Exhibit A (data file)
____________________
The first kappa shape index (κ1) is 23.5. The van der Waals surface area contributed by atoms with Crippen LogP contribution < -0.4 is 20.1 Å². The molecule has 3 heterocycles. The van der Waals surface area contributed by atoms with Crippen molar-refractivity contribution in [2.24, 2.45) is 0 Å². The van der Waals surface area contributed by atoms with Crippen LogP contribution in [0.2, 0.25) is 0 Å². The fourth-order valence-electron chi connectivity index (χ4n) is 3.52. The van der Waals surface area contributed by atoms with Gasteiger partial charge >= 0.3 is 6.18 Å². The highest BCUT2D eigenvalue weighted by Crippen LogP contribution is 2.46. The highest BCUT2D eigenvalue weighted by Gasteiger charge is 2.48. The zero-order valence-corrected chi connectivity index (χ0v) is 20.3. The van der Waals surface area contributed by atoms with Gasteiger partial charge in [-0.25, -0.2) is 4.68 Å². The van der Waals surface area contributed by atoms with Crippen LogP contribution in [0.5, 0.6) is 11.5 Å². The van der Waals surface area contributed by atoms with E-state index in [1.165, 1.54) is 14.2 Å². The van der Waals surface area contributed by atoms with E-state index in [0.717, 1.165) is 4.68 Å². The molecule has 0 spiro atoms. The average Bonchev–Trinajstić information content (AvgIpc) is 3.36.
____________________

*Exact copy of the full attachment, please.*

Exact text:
The first kappa shape index (κ1) is 23.5. The van der Waals surface area contributed by atoms with Crippen LogP contribution < -0.4 is 20.1 Å². The molecule has 3 heterocycles. The van der Waals surface area contributed by atoms with Crippen molar-refractivity contribution in [2.24, 2.45) is 0 Å². The van der Waals surface area contributed by atoms with Crippen LogP contribution in [0.2, 0.25) is 0 Å². The fourth-order valence-electron chi connectivity index (χ4n) is 3.52. The van der Waals surface area contributed by atoms with Gasteiger partial charge >= 0.3 is 6.18 Å². The highest BCUT2D eigenvalue weighted by Crippen LogP contribution is 2.46. The highest BCUT2D eigenvalue weighted by Gasteiger charge is 2.48. The zero-order valence-corrected chi connectivity index (χ0v) is 20.3. The van der Waals surface area contributed by atoms with Gasteiger partial charge in [-0.25, -0.2) is 4.68 Å². The van der Waals surface area contributed by atoms with Crippen LogP contribution in [0.5, 0.6) is 11.5 Å². The van der Waals surface area contributed by atoms with E-state index in [1.165, 1.54) is 14.2 Å². The van der Waals surface area contributed by atoms with E-state index in [0.717, 1.165) is 4.68 Å². The molecule has 0 spiro atoms. The average Bonchev–Trinajstić information content (AvgIpc) is 3.36.